A degree in zoology gives you both specialist and general training for any future career. Zoology is the branch of biology that focuses on animals, although much of the biology of animals can only be understood if their interactions with plants and microbes are also explored. We study zoology at a wide range of scales in size, space and time. Broadly this can be divided up into questions about how populations, organisms and cells function. Patterns of animal populations and behaviour observed in the natural world are the products of processes (birth, death, mating, fighting, digestion, excretion, etc) that operate at variable rates depending on external and internal conditions. These processes depend on mechanisms that are ultimately programmed by genes and executed via specific molecular, cellular and physiological pathways. The essence of a good zoology course is to start at both ends of this spectrum - to identify interesting questions arising from observations of the natural world and to answer them using all the modern tools now available to us.
These tools range from satellites to give us information on local and global environmental conditions through digital video equipment to molecular probes that identify sub-cellular phenomena. Once we understand the component parts of animal biology, we can build on them to answer questions of great importance to our world today. Many - but not all - of these questions involve the human animal, Homo sapiens. How can we protect the millions of other species with which we share this planet? How can we complete our knowledge of these species by finding, identifying and classifying them? How can we protect ourselves against life-threatening parasites and microbes? How can we harness the exquisite machinery of cells to develop cures for infectious and non-infectious diseases?
Not all zoology courses will cover all parts of the subject - the variety is just too great to fit into a single three- or four-year course. The choice lies between a broader, more superficial overview of the whole subject - preferably biology rather than only zoology - and a narrower, deeper specialisation in one part, say environmental or cell biology. The best courses will offer an understanding of the principles underlying the full range of the subject, but allow increasing specialisation as the course progresses. An ecologist with a working knowledge of molecular biology, for example, will be equipped with a powerful tool kit.
Zoology is essentially a practical subject. A zoology course must include teaching the practical skills needed to make all sorts of measurements, direct or indirect, ranging from the secret life hidden within cells to the equally obscure mortality rates of free-living animals. These measurements give rise to vast arrays of numerical data that must be stored, manipulated and analysed correctly to answer precise questions.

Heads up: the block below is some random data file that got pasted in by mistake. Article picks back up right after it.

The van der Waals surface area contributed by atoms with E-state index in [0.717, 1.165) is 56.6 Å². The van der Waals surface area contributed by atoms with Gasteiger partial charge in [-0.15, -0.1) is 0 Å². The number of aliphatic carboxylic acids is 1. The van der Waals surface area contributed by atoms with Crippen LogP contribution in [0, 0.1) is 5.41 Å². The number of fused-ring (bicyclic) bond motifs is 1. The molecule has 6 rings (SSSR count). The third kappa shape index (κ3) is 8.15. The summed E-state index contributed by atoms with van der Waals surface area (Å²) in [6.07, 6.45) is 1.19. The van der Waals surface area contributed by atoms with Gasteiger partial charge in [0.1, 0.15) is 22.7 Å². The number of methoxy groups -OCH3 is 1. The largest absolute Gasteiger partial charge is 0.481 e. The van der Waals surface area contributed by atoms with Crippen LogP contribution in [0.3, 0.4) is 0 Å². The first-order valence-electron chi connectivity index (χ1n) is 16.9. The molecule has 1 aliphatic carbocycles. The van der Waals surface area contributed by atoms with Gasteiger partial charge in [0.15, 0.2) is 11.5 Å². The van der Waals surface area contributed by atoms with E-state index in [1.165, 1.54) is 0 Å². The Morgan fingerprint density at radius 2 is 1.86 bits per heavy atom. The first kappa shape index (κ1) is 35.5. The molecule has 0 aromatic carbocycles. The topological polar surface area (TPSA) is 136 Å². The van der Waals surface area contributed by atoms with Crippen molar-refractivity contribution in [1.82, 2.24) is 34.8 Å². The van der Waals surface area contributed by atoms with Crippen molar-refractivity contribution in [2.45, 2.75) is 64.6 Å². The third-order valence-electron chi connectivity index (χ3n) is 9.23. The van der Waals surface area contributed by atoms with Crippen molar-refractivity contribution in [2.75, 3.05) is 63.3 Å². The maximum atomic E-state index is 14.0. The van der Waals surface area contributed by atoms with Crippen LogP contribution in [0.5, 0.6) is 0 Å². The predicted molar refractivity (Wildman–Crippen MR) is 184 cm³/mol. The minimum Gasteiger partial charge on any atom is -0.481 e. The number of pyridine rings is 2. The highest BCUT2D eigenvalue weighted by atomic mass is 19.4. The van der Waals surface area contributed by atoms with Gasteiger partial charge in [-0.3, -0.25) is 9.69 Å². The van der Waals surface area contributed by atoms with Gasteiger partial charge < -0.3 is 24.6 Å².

However, while theory without practice is fantasy, practice without theory is chaos. Obviously questions do not come out of nowhere; they arise instead from existing theory and previous questions. The greatest conceptual framework within which all of biology fits is the theory of evolution, courtesy of Mr Charles Darwin. Evolutionary biologists understand how complex structures, organisms and systems can arise through the same basic processes of mutation and selection (the differential survival of organisms with different genes). Furthermore, there is the benefit that the theory of evolution is a truly scientific theory in that it throws up all manner of predictions that can be tested out.
One common tool used to make theoretical advances is mathematical modelling. Using models we can predict how populations of animals may change with newly introduced parasites or competitors, or how the risk of infection with malaria may change with global climate change. Such predictions must be tested with real data from observations and experiments in the field or the lab. In that way, the theoretical models help to define exactly what we should measure to understand complex systems better.
Communicating ideas in biology relies sometimes on equations, often on graphs and almost always on clearly written text. Students in zoology are trained in communication skills, both written and verbal, so they can express scientific ideas concisely and in language tailored to the audience, from primary school pupils to professors. This runs alongside training in analytical thought and quantitative skills, which is why so many different professions are happy to welcome graduates with zoology degrees.
A degree in a biological science opens the door to a huge variety of future employment, whether or not it uses the specialised scientific knowledge that you learn directly. With or without further training or postgraduate degrees, graduates may continue to practise biology as, for example, research scientists within universities, research institutes or commercial companies; environment protection officers; natural history film-makers; or teachers at any level. Outside the field, it is hard to think of jobs that would not benefit from a first degree in such a science: law, publishing, accountancy, finance, international development, medicine and public health - there are just too many to list! So, if you have a passion for understanding how animals work, consider a zoology degree, whether or not you necessarily think you want to spend the rest of your life with a career in the area.
Sarah Randolph works in the Department of Zoology at Oxford UniversityReuse content